Event ReportsPublished on Nov 27, 2010
One of the most awaited and celebrated events of 2010 in India was the State visit of US President Barack Obama from November 6-8. Considerable amount of discussions and debates had taken place both before and during the visit.
The Obama visit: A Perspective
One of the most awaited and celebrated events of 2010 in India was the State visit of US President Barack Obama from November 6-8. Considerable amount of discussions and debates had taken place both before and during the visit. But a post-visit analysis was essential to evaluate and estimate the impact of this high-level, high-profile visit, for India, the US as well as the rest of the international community, to draw their own conclusions, particularly in the evolving geo-strategic context with economics having as much an important role as politics. The weekly interaction at the ORF Chennai Chapter thus focused on the topic ‘The Obama Visit: A Perspective’, on November 27, 2010.

Mr. R. Swaminathan, former Special Secretary and DG-Security, Cabinet Secretariat, Government of India, provided a comprehensive account of the visit, covering all the important events and issues associated with it. Beginning with the media hype that led to certain high expectations, Mr. Swaminathan analysed the statements made by analysts and commentators from both India and the US. He pointed out that the value of the visit varied from “a stupendous success” to “a non-event” depending on the perspective of the viewer. The wish lists that were generated in the run-up to the visit often ignored ground realities and also the meticulously-planned nature of the event, Mr. Swaminathan observed.

Clarifying the misconceptions regarding President Obama’s emphasis on business deals and job creation in US, Mr. Swaminathan drew attention to all the efforts made to add symbolism to substance during the entire course of the visit. He justified the silence maintained by the visiting President on complex issues relating to China and Pakistan. According to Mr. Swaminathan, the strong objections to President Obama “sermonizing” to India were unnecessary and need to be taken in context. Considering the success of the visit in so far as the defence sector went and the statement about India’s desire to have a permanent seat in the UN Security Council, along with the maturity shown in avoiding public statements regarding sensitive issues, Mr. Swaminathan said that the visit avoided the risk of being worse and perhaps could not have been much better.

Chairing the session, Mr. D.S. Rajan, Director (Retd.), Cabinet Secretariat, Government of India, drafted out the diplomatic implications of the various decisions taken and deals signed during the visit. He addressed the limitations of such high-level visits in dealing with specific and historic issues.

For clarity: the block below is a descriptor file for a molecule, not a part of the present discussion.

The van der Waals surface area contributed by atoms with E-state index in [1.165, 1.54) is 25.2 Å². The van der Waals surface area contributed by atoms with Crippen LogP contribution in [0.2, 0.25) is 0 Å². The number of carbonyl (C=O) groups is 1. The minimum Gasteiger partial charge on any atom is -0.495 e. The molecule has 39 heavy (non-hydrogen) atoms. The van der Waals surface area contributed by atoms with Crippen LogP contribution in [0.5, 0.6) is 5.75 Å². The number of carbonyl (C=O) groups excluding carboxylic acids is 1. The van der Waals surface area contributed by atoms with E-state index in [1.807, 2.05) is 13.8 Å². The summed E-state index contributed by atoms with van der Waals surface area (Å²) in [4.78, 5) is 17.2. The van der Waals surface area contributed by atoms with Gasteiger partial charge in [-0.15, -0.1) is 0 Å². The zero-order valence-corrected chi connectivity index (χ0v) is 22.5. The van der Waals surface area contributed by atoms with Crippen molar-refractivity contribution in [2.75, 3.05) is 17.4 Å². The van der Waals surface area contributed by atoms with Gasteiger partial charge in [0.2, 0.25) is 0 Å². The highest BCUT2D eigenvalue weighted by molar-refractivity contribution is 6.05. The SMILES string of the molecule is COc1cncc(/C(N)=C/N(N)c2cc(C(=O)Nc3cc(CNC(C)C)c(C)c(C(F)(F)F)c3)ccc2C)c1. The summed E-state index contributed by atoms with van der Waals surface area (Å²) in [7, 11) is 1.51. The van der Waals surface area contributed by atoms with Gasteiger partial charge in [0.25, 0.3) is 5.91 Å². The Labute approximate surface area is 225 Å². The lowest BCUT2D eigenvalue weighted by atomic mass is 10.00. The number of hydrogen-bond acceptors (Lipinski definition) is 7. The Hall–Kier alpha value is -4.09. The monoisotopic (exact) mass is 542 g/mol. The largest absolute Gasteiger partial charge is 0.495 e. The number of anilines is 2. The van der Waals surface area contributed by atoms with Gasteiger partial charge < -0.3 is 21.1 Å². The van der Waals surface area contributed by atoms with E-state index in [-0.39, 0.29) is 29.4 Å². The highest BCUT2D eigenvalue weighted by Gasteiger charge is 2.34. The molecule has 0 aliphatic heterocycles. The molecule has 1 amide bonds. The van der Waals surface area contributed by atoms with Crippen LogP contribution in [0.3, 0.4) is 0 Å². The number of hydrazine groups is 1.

During the interaction that followed participants discussed several significant issues and made important points:

•  Bilateral cooperation in the agriculture sector is proceeding at a slow pace. The reasons include the sensitive nature of agricultural issues in India and the time lag in adopting new technologies. The issues of transfer of technology and subsidies are also equally complicated. Considerable amount of ground work needs to be done to further the levels of bilateral collaboration in agriculture sector and this would require more than a State visit by a US President to India.

•  Media hype and the unrealistic expectations resulted in baseless criticisms and unfounded disappointments. The infrequency of the visits by US Presidents results in too much of importance being attached to such events. In meticulously-planned visits of such nature, miracles are not to be expected.

•   The visit portrays the strategic role India is expected to play in global affairs in the years to come. The strength exhibited by Indian economy is another attractive factor that encourages higher levels of partnerships. The enhanced Indian capabilities and purchasing power have made many of the economic deals with the US possible unlike on earlier occasions.

•  Comparison between the successive administrations of Presidents George Bush and Obama is a difficult task as the two leaders represent unique individualistic and political ideologies. But a genuine interest in developing and promoting close ties with India is observed in both the cases. The expressions and body language may vary, but the substance of relationship remains the same.

•  It is natural for any super power in the international system to propose their views on various issues of importance. But no opinions are forcibly imposed on another nation. Diplomatic maturity of the State is to be exhibited in all circumstances and every decision taken must be in accordance with the national interest of the country concerned. The choice to accept or reject suggestions rests solely upon sovereign States, and this is applicable to India with reference to President Obama’s suggestions relating to Iran and Myanmar.

(Report prepared by Neethu S Thottammariyil, II Year, MA (International Studies), Stella Maris College, Chennai)
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